The term disruption is used to describe an adoption process that ends after the child is placed in an adoptive home and before the adoption is legally finalized, resulting in the child's return to (or entry into) foster care or placement with new adoptive parents.
The term dissolution is used to describe an adoption that ends after it is legally finalized, resulting in the child's return to (or entry into) foster care or placement with new adoptive parents.
Adoption and Disruption: Rates, Risks, and Responses
Richard Barth Books
This book analyzes the personal and social economy values of adoption and the changing characteristics of adoptive children and families, while providing models of psychosocial adjustment to adoption. The implications for child welfare policy and services are explored in depth with special attention to methods for identifying risk factors and to strategies for maintaining adoptions that have been identified as at-risk for disruption.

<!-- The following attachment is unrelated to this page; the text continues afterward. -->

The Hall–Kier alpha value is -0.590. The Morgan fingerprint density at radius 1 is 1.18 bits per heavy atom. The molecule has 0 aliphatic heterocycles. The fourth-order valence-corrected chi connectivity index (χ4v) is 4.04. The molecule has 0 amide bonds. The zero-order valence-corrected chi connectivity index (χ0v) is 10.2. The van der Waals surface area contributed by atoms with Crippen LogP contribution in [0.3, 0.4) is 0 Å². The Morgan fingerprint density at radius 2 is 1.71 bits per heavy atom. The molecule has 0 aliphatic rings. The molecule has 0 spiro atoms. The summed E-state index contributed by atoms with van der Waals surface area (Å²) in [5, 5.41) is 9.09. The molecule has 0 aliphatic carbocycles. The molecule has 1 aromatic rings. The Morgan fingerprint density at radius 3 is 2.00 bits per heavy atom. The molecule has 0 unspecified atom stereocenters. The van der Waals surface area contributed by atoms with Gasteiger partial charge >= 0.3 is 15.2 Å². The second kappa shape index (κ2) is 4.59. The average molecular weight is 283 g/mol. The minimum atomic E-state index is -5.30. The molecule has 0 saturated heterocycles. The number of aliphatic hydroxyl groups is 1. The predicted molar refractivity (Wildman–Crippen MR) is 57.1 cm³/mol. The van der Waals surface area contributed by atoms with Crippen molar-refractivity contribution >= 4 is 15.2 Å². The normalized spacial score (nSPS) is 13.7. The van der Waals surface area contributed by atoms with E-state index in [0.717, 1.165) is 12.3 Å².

Family Therapy Magazine: May/June 2004
This issue of Family Therapy Magazine, a journal of the American Association for Marriage and Family Therapy, is dedicated to “Adoption Trends and the Role of Family Therapy.” It contains eight articles on adoption. The magazine can be checked out of the ORPARC library just as books or tapes can. Contact us by phone or email if you would like to borrow a copy of this unique issue.
Wrongful Adoption: Law, Policy, and Practice
Madelyn Freundlich Books
In response to cases where adoptive parents fail to receive accurate or complete information about a child’s physical, emotional, or developmental problems, or about the child’s birth family and history, these authors examine adoption practice (in relation to disclosure of children’s health and other background information), cases that have shaped the legalistic definition of wrongful adoption, significant policy and practice issues, and recommendations for quality adoption practices.